OXNARD, Calif. – An equipment manager finally found Sean Lee in the media area, about an hour after practice ended, and told the middle linebacker his uniform was needed so the laundry could be started.
Had it not been interrupted, who knows how long Lee’s intense conversation with the San Antonio sports-talk radio host would have lasted?
It looked like Lee could have continued picking Dat Nguyen’s brain all night out there on the tennis courts that overlook the Cowboys’ practice fields.
“You’re talking scheme and technique and everything," Lee said. "You can to try to pick his brain to see what made him successful.”
It was one of a few conversations that Lee and Nguyen have had over the past week, only one of which aired on the ESPN San Antonio 1250 AM drive-time show that Nguyen has co-hosted for a little longer than a year.
Lee looks at Nguyen -- whose smarts keyed a successful, albeit injury-shortened seven-year career as an undersized Cowboys linebacker -- as a role model whose wisdom is a resource. Nguyen, who decided to get out of coaching because he didn’t want his wife and three daughters to have to keep moving, considers Lee to be a blossoming linebacker genius.
“He’s a coach on the field,” said Nguyen, who lists Zach Thomas, Keith Brooking and Ray Lewis among the few linebackers he’s seen with instincts similar to Lee’s. “That’s exactly what you want. He’s like a coach’s dream.
“Man, this dude is smart. He wants to be good. He’s willing to listen. He’s one of those hard workers that wants to be good, and the game is important to him. You don’t find too many guys like that anymore. The game is important to him and he wants to be better at it, and he’s working.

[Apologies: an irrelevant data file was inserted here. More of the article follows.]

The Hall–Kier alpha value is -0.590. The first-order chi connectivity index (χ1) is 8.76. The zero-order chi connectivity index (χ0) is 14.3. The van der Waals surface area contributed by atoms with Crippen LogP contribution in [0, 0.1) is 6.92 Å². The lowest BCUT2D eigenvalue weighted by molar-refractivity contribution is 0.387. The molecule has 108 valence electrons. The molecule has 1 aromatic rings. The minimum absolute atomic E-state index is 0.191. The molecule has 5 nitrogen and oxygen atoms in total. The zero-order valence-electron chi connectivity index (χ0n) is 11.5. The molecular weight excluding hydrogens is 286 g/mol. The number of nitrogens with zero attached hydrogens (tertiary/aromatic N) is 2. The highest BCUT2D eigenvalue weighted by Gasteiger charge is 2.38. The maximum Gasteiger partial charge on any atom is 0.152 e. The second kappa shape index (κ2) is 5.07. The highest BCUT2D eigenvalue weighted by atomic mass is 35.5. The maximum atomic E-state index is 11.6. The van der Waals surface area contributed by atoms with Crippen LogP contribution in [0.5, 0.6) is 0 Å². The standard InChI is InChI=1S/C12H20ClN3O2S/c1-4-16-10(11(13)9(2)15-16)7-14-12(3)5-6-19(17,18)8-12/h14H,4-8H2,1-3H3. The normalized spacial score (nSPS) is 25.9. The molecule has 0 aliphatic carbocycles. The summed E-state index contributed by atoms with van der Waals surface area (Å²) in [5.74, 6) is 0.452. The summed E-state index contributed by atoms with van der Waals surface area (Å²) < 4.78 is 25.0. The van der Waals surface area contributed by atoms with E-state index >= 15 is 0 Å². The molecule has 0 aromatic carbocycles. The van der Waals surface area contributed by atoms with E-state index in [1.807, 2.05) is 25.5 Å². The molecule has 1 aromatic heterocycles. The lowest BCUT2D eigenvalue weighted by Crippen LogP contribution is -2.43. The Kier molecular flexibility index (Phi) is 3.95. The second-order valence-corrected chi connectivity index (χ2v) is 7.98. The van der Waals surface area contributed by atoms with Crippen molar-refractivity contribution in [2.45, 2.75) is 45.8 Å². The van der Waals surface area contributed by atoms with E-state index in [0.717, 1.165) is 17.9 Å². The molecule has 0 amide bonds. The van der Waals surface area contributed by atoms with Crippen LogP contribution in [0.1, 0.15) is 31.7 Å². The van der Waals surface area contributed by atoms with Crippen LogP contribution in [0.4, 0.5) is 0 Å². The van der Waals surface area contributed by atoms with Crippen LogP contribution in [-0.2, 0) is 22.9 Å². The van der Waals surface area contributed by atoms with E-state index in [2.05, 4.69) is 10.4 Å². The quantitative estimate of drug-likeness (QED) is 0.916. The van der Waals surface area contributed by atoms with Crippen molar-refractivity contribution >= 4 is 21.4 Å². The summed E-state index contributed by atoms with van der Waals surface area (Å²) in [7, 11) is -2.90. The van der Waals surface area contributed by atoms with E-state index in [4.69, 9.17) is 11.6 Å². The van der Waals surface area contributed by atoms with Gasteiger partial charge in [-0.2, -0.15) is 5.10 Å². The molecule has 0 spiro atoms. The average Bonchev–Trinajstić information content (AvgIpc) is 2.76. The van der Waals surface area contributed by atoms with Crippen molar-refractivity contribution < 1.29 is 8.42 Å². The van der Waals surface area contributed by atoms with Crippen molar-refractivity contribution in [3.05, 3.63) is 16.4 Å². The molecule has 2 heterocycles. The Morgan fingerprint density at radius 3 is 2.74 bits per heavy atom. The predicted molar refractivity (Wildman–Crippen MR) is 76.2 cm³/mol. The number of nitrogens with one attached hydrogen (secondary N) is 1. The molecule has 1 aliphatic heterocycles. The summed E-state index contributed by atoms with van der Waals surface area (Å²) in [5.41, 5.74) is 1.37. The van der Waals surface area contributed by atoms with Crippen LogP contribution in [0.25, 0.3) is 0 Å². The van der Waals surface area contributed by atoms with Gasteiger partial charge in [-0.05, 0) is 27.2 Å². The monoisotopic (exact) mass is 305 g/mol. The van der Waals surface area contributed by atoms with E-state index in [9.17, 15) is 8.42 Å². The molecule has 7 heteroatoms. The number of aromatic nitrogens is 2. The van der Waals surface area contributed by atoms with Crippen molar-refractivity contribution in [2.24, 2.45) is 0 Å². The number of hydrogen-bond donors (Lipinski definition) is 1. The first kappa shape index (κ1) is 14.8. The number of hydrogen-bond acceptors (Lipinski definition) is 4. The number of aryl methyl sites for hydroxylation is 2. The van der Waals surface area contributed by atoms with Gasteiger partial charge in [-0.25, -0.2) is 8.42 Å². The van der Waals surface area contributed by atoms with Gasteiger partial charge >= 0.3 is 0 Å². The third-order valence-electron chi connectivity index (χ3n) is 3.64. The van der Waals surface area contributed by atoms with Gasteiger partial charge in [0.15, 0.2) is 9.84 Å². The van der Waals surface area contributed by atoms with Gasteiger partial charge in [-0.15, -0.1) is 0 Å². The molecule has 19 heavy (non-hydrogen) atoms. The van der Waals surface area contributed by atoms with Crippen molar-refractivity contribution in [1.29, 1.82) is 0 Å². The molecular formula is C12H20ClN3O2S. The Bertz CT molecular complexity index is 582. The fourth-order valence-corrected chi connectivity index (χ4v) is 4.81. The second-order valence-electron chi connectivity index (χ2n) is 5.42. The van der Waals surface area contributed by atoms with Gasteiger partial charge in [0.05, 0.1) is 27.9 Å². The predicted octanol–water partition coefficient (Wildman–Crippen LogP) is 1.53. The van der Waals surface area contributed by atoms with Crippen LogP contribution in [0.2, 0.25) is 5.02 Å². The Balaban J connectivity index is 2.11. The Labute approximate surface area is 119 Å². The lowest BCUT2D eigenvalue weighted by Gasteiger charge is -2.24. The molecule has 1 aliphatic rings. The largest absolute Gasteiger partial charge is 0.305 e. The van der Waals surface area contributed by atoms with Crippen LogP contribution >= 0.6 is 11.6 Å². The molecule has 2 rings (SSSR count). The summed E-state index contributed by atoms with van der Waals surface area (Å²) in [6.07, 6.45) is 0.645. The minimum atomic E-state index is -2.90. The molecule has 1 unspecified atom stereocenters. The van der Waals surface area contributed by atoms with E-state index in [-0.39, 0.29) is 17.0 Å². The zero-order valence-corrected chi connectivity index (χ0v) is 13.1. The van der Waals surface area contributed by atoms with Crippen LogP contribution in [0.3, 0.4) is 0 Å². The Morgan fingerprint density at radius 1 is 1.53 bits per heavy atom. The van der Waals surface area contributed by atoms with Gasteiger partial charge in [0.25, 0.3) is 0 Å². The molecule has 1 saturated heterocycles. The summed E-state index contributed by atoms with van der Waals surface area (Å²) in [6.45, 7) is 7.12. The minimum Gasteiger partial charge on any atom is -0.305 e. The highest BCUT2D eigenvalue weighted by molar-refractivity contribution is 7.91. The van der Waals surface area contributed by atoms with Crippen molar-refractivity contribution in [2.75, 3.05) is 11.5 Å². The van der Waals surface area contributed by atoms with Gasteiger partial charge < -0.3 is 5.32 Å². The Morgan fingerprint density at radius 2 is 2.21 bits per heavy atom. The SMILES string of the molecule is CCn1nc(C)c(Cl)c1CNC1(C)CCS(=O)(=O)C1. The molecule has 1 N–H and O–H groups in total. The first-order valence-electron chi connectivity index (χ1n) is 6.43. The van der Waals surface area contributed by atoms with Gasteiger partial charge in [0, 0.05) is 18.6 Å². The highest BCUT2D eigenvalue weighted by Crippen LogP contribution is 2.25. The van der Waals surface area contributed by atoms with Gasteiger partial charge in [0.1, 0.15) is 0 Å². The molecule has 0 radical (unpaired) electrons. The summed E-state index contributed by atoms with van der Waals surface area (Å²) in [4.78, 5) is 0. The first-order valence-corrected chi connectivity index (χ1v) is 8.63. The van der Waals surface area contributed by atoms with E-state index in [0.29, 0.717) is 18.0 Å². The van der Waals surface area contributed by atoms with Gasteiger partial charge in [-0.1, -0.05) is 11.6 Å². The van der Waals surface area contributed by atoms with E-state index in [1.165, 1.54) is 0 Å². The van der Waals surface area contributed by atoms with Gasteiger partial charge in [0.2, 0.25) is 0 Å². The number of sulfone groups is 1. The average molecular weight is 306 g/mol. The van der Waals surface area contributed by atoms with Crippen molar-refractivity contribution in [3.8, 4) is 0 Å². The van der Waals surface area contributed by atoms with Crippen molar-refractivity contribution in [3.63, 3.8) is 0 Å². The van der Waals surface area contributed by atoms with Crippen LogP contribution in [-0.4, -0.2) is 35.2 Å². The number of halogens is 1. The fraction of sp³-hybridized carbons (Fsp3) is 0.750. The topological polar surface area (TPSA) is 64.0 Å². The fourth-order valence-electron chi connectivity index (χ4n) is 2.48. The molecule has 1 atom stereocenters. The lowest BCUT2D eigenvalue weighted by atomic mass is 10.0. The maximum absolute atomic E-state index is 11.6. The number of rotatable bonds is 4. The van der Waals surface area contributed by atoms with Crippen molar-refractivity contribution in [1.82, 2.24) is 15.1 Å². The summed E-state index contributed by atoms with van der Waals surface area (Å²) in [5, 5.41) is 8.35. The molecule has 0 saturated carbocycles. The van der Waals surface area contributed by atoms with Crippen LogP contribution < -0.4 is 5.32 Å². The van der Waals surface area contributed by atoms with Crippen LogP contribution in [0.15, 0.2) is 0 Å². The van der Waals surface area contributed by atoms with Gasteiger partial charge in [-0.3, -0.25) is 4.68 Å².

“He’s exciting to watch. I watched that kid out there. He’s all over the field all the time. He doesn’t take a lot of bad steps and he doesn’t put himself in bad situations.”
The Cowboys paths of Lee and Nguyen just missed crossing. Nguyen was Dallas’ defensive quality control/assistant linebackers coach for the first three seasons of Wade Phillips’ tenure. Months before Lee was drafted, Nguyen left to coach linebackers at his alma mater, Texas A&M, where the Aggies legend was fired along with the rest of Mike Sherman’s staff after the 2011 season.
Now, Nguyen humbly carries himself as just another media guy, joining packs of reporters to interview players after practices. Funny, but the former No. 59 is the only media member whom Lee seeks out to discuss the details of playing middle linebacker in a Cover 2-intensive scheme, which Nguyen did for five of his NFL seasons.
“If I can share anything to help, I absolutely would help,” Nguyen said. “He’s a great kid. I want him to succeed. He’s one of the better linebackers in the league. It’s flattering that he would even want to ask me questions.
“He just loves the game. He’s 24/7. He’s just one of those guys that, bring your lunch pail. He’s just going to play football. He loves the game, and he just wants to do everything he can to be successful.”
That includes acting like a sponge around a San Antonio sports-talk radio host.